What a spectacular mess this movie is and that, ladies and gentlemen, is not always a bad thing. Watching the movie for the first time ON A BIG SCREEN gave me the sort of excitement I used to have in childhood when I'd plunge into a pal's messy bedroom and get to play with all his cool shit. (It also brought me back to how much I loved the long-running Lone Ranger television series with Clayton Moore.) As all-over-the-place as it might seem, Gore Verbinski's unfair reviled and ignored movie has held up magnificently to repeated viewings and, in fact, deepens with every helping. In spite of its over-length and meandering ways, this is one rip-snorting western epic crammed with dark satirical humour (and yeah, a few tiresome, but still mostly funny juvenile yucks), an extremely odd revisionist take on the treatment of the Native People in America (both historically and in terms of pop-cultural representation) that dangerously (and I'd say bravely) rides the line between sharp observation and stereotypes of the most objectionable variety and last, but not least, an extremely odd chemistry between Armie Hammer as the title hero and Johnny Depp as Tonto, the Native American sidekick who, as it turns out, is actually the lead character. If anything, the new take on Tonto places the character squarely in the tradition of such truly heroic figures like "Cyrano de Bergerac" (though in this case, he's a grudging Cyrano who eventually becomes the real thing as the friendship and symbiosis of their mutual strengths begin to mesh.) A number of idiot critics have, among MANY moronic things, crapped on the ridiculous cost of this film and have used the excuse that it's "a western" and should not have actually had such a steep price tag. Sorry boneheads, didn't you notice the huge cast, the period detail and several action set-pieces that I defy anyone to suggest are any less than, at worst, superbly directed and at best, heart-stoppingly brilliant. The climactic steam engine sequence - set gloriously to the (of course) William Tell Overture - is, without question, one of the most stunning directorial achievements of action helmsmanship in the history of cinema. And then there's Johnny Depp! Sorry, oh pole-up-the-butt high-and-mighty humourless critics, but he delivers some of the most grotesquely hilarious moments of humour he's ever barfed up on screen. Depp's conversations and endless muttering around the various horses - especially Silver - take some kind of award of meritorious achievement for goofiness-tinged drollery bordering on the surreal that few actors would even dare to try pulling off. (Think Marlon Brando in The Missouri Breaks.) Depp zings off one insane line after another and many of them encouraged me to soil myself. In particular, I doubt I will ever forget Depp sauntering up to a collapsed horse, kicking it a couple of times and then turning to Armie Hammer and saying: "Horse dead!" Horse dead, indeed. Depp might well be seen as commenting on the state of most film critics' brain health. It's a great picture!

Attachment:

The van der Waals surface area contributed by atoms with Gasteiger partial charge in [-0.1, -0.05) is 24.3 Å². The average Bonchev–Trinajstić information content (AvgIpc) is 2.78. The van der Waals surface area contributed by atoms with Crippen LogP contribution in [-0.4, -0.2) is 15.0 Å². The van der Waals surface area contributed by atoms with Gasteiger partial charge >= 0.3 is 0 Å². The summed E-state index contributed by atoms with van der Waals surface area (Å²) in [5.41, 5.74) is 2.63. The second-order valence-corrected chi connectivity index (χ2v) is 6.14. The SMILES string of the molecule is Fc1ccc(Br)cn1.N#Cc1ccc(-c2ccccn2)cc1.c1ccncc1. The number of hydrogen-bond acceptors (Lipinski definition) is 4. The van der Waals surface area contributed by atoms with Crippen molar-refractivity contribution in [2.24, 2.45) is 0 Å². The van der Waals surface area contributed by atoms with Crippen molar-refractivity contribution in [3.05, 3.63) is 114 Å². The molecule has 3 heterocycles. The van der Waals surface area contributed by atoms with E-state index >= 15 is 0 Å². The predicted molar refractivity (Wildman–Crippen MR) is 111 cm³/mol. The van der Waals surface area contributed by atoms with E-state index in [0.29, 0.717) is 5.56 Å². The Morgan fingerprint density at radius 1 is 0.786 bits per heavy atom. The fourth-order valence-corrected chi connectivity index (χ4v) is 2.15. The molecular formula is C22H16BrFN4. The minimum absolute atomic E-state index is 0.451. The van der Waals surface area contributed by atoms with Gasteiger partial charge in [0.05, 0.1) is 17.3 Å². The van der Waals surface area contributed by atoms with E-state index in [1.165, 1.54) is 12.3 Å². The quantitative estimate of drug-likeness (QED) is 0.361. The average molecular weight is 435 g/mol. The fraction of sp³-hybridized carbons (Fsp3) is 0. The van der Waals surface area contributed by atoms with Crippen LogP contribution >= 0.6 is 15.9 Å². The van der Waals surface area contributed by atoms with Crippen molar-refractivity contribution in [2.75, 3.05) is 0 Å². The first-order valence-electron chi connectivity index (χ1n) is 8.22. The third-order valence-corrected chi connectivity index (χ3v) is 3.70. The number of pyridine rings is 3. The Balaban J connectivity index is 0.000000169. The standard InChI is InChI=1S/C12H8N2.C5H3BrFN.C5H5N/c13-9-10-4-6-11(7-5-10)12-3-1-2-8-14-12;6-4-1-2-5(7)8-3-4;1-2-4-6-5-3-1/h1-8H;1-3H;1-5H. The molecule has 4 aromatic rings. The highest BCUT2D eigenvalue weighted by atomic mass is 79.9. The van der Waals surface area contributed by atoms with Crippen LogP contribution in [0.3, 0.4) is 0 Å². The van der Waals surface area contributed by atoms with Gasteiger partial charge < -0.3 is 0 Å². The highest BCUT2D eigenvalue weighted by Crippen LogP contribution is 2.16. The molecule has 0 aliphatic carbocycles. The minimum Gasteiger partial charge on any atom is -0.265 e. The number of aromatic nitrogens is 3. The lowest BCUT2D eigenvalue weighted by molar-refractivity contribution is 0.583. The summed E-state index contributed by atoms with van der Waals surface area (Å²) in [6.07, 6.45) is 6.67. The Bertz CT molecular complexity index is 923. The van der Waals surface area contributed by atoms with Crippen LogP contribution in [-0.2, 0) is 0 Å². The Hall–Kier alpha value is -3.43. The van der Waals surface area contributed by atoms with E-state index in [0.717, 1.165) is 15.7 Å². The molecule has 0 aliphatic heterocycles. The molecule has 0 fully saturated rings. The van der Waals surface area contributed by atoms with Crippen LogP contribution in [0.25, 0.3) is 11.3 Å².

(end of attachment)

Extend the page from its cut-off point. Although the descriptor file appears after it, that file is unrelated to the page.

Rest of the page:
Dir. Robert Rodriguez
Not since Robert Bresson's Au Hasard Balthazar has there been a motion picture endowed with such singular grace and power in pursuit of divining the spiritual and emotional depths of existence - a film that begins with the purest state of grace and ends in the great peace of eternal rest. Machete Kills is pure art - a masterwork of the highest order. Well, not really, but Machete Kills splatters blood, slices through bone and blows up real good. If you're expecting more than a laconic hero, a bevy of babes to rival the stables of every top-flight whorehouse known to humankind and utterly ridiculous chew-the-scenery villains, then look elsewhere. Add to this mixture one ludicrous line of dialogue after another ("Machete no Tweet!"), the aforementioned parade o' babes and oodles of superbly directed hand fights, gunplay and, of course, every conceivable way of slicing villains to shreds with a magnificent variety of blades and you've got another winner from Robert Rodriguez, the Guy Maddin of Grindhouse.